The phrase “a restrained Michael Bay movie” has the same inherent tension as, say, “a tasteful Donald Trump property” or “a platonic hug from William Jefferson Clinton.” Combine Michael Bay with a story about the most controversial overseas fiasco of the Obama era, and the possibility that America’s most shamelessly chest-pounding director might actually underplay things seems . . . well, about as plausible as the plot of the last few Transformers movies.
And yet: Here we have 13 Hours: The Secret Soldiers of Benghazi, a war movie based on a (somewhat contested, naturally) memoir by a group of CIA security contractors who were on the ground in Benghazi during the events of September 11, 2012. It is, of course, still a Michael Bay movie, which means there will be oversaturated colors, plastic sheeting billowing in slow-motion breezes, big explosions, and even a mortar’s-eye view of the assault on the CIA safe house. (The Spy Who Came In from the Cold this is not.) Yet Bay, who can usually resist anything except temptation, actually keeps his wild story on a leash.
In part, of course, he’s restrained by the obligation to keep faith with his subjects and the facts — an obligation that did not exist in, say, Bad Boys 2. But there’s room for creative license even in a “based on true events” movie, and it would have been easy for him to synthesize an al-Qaeda Big Bad for his heroes to contend with, or to play up and embellish the election-year politics (a subject of great interest, obviously, to conservatives) behind the Obama administration’s slow and somewhat strange response to the disaster.
But instead, almost everything except for the immediacy of battle is understated and oblique. Maybe Bay feared having his story swamped by a partisan debate; if so, so much the better for his movie, because it pressed him toward a very un-Bay-like artistic subtlety. There’s a passing reference to the “it was a riot about a videotape” coverage and a few scenes of Pentagon officials discussing the situation, but mostly the fact that the people in charge failed the people on the ground is made clear through the invisibility of high politics, the absence of the tense war-room scenes and presidential briefings that you get in a typical action film. For 13 hours, the world outside Benghazi disappears — and that’s the point.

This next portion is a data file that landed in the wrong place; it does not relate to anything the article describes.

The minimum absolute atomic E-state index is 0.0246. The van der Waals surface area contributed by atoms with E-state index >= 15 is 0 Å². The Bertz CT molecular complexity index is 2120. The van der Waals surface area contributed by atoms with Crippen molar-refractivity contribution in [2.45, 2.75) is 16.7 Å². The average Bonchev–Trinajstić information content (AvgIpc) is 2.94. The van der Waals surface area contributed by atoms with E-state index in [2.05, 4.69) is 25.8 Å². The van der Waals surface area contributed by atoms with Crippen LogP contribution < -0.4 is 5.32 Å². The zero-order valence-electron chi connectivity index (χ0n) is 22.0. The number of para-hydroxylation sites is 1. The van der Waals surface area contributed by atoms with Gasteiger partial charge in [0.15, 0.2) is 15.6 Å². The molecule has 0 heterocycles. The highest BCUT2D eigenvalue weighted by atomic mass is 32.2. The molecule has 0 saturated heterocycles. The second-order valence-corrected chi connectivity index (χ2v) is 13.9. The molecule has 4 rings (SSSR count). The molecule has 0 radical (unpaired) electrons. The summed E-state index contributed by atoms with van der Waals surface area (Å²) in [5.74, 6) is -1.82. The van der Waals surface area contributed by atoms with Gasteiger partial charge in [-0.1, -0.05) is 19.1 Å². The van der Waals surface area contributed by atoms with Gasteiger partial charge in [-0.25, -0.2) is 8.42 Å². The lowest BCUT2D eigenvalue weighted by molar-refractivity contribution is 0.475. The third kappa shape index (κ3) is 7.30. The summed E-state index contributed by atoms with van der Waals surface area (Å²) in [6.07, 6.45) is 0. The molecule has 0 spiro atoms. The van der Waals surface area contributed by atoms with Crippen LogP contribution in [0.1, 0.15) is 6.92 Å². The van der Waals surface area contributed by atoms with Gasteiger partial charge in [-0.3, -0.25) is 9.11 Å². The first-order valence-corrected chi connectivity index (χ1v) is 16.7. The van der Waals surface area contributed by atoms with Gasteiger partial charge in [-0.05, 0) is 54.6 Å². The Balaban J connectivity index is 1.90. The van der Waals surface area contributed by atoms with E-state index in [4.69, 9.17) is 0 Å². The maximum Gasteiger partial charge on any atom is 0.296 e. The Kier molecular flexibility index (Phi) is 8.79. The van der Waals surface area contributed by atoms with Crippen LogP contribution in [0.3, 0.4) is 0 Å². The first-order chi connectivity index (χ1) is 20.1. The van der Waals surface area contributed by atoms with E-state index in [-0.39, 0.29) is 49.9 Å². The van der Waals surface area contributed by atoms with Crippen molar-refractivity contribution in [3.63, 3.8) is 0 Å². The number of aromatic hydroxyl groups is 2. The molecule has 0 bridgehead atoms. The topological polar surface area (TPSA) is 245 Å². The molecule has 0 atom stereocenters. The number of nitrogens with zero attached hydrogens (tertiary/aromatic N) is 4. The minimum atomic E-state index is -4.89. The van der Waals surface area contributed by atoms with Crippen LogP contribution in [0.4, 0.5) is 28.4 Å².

Likewise the depiction of the men who stormed our embassy and besieged the CIA base: There’s one who seems like the ringleader, but we learn exactly nothing about him; again, the movie stays with the perspective of our fighting men, for whom the main thing about the situation was its surreal unknowability, the constant circulation of armed men who might be foes, or friends, or just tourists along to see a burning embassy and have a little bit of fun.
The men are played by John Krasinski, his “Jim from The Office” past buried under facial hair and muscle, plus James Badge Dale, Pablo Schreiber, and several other actors (including David Denman, Jim’s Office romantic rival!) whose names you wouldn’t recognize and whose characters blur into one another amid the firefights. They work for the film’s American bad guy, a pissy CIA station chief (David Costabile) who explains early on that their presence is unnecessary, and anyway they don’t have degrees from Yale and Harvard like his field agents so they should just keep out of everybody’s way. (I’m pretty sure no station chief has talked like this since 1955, but such are the ways of screenwriting.)
Of course he’s terribly wrong, just as he’s wrong to hold them back from rushing to the diplomatic compound when it’s first attacked, which means that when they do arrive, they’re too late to save Ambassador Christopher Stevens (Matt Letscher), and barely in time to save his contractor bodyguards. Though, in fairness, the station chief is right that his own compound could be the next target, because so it is, and half of the 13 hours is spent fending off a siege there.
That siege is the only action in the movie that’s really intelligible; the fighting at the diplomatic compound is just a chaos of men in beards with guns yelling and running, which probably captures the real feel of it but leaves the audience somewhat adrift. The personal stuff, meanwhile — Krasinski’s got a wife who doesn’t understand why he can’t come home, etc. — is just pro forma, a set of predictable beats and heartstrings that you’ve heard plucked before.
Yet the movie has an undeniable power, and its portrait of the essential futility of our Libyan intervention carries a political message that transcends the politics of Hillary. Bay-style sound and fury and all, 13 Hours fits in well alongside American Sniper and Lone Survivor — in a triptych of movies about heroes forged in wars gone sour, and soldiers worthier than the strategies for which they died.